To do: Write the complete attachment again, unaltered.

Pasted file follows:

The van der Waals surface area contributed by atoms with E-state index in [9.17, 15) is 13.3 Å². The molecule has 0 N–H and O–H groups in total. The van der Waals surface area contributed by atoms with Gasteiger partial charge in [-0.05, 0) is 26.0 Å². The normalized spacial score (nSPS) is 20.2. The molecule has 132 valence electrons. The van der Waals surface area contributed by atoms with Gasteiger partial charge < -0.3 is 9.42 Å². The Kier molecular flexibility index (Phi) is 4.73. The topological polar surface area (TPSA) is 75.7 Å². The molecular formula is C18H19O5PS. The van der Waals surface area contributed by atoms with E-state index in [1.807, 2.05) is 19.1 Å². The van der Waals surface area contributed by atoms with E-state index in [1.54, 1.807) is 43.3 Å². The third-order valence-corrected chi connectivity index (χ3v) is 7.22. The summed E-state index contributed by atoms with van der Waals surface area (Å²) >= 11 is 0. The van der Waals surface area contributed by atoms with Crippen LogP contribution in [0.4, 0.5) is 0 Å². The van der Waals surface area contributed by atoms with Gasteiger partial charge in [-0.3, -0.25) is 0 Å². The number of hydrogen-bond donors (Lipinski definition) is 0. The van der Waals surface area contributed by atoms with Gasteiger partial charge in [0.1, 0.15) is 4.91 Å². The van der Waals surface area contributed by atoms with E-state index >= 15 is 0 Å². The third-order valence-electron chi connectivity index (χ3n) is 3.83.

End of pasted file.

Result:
The van der Waals surface area contributed by atoms with E-state index in [9.17, 15) is 13.3 Å². The molecule has 0 N–H and O–H groups in total. The van der Waals surface area contributed by atoms with Gasteiger partial charge in [-0.05, 0) is 26.0 Å². The normalized spacial score (nSPS) is 20.2. The molecule has 132 valence electrons. The van der Waals surface area contributed by atoms with Gasteiger partial charge < -0.3 is 9.42 Å². The Kier molecular flexibility index (Phi) is 4.73. The topological polar surface area (TPSA) is 75.7 Å². The molecular formula is C18H19O5PS. The van der Waals surface area contributed by atoms with E-state index in [1.807, 2.05) is 19.1 Å². The van der Waals surface area contributed by atoms with E-state index in [1.54, 1.807) is 43.3 Å². The third-order valence-corrected chi connectivity index (χ3v) is 7.22. The summed E-state index contributed by atoms with van der Waals surface area (Å²) >= 11 is 0. The van der Waals surface area contributed by atoms with Crippen LogP contribution in [0.4, 0.5) is 0 Å². The van der Waals surface area contributed by atoms with Gasteiger partial charge in [-0.3, -0.25) is 0 Å². The number of hydrogen-bond donors (Lipinski definition) is 0. The van der Waals surface area contributed by atoms with Gasteiger partial charge in [0.1, 0.15) is 4.91 Å². The van der Waals surface area contributed by atoms with E-state index >= 15 is 0 Å². The third-order valence-electron chi connectivity index (χ3n) is 3.83.